Shmuel Yosef Agnon, Israel’s Nobel Laureate for literature in 1986, died today In a nursing home In Gedera at the age of 82. Mr. Agnon suffered a stroke six months ago and never fully recovered. His death was attributed to a heart attack. He will be buried in Jerusalem tomorrow. Mr. Agnon, who shared the Nobel Prize with Nelly Sachs, a German-Jewish poetess, was regarded as the outstanding Hebrew novelist of his generation.
His works are taught in Hebrew schools all over the world and have been translated into 16 languages. He Infused his writing with the wealth of Jewish scholarship he possessed and a remarkable knowledge of Jewish folk lore which stemmed from a traditional education in Eastern Europe and his Hassidic background. Agnon’s works were filled with words and images from the Bible, Talmud, Gaonic literature, medieval Hebrew poetry, Hassidic tales and rabbinic response. He knew as well the classic Hebrew poets and the Hebrew writers of his own generation. Although he drew heavily on tradition, he was considered a modern writer and an astute observer of the condition of modern man.
Agnon used the initials S.Y. to sign his works. His family name was Czaczkes. He was born in Buczaca, Austria-Hungary, in 1888 and settled In Israel, then Palestine, In 1909. Except for a sojourn in Germany, 1920-24 where he lectured on Hebrew literature and a few brief visits abroad, Agnon lived in Jerusalem. He was the recipient of the Bialik Prize for literature in 1934 and 1937, the Ussishkin Prize in 1950 and the Israel Prize in 1958. He was made an Honorary Citizen of Jerusalem in 1962. Agnon’s writings were set in Eastern Europe and in Israel. His novel, “Only the Other Days” is an Israeli story. “The Bridal Canopy” is a tale of the East European “shtetl.” “A Visitor for a Night” Is a transition story. Agnon also published an anthology of prayers for the High Holidays, titled “Days of Awe.”
LEADING FIGURES IN AMERICAN-JEWISH LITERARY WORLD SADDENED AND SHOCKED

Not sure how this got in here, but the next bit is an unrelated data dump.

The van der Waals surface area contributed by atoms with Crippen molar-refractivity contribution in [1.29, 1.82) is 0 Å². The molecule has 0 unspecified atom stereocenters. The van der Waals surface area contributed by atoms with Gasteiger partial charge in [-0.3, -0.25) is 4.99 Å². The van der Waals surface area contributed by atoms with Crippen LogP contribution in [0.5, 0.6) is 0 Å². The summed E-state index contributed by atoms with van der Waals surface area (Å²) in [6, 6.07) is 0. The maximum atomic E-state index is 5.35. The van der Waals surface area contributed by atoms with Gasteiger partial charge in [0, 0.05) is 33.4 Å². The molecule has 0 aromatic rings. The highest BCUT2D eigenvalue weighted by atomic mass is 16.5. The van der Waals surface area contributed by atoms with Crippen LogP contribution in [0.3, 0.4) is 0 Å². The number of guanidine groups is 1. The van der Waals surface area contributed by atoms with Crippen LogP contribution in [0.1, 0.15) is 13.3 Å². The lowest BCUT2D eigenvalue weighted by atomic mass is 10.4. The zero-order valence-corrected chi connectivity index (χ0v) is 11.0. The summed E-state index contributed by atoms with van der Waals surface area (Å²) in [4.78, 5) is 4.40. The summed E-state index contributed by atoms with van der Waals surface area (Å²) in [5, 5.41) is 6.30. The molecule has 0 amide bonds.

Chaim Potok, a prize-winning novelist who writes on American-Jewish themes told the Jewish Telegraphic Agency that “A great man was just lost to the world, there is always a big gaping void when a man of that stature passes away.” Mr. Potok, author of “The Chosen” and “The Promise” is editor of the Jewish Publication Society in Philadelphia and has reviewed several of Agnon’s works for national publications. He said of the Hebrew author, “He carved a unique path in the world of contemporary literature. When unique voices are stilled, all of us are the losers. As a writer myself I feel particularly saddened by this news.”
Theodore Schocken, president of Schocken Books which has published Agnon’s works since 1931, told the JTA: “For me this is the passing of a lifelong friend. He met my father before I was born 55 years ago and was a frequent visitor in our home in Germany. He tried to teach me to write Hebrew poetry. I was in Stockholm when he got the (Nobel) Prize. It was a wonderful occasion for him, his wife and children. He was a modest man, a humble man. The prize made no change in him.” Mr. Schocken said his company would publish a new collection of 21 Agnon short stories in May.
The Archive of the Jewish Telegraphic Agency includes articles published from 1923 to 2008. Archive stories reflect the journalistic standards and practices of the time they were published.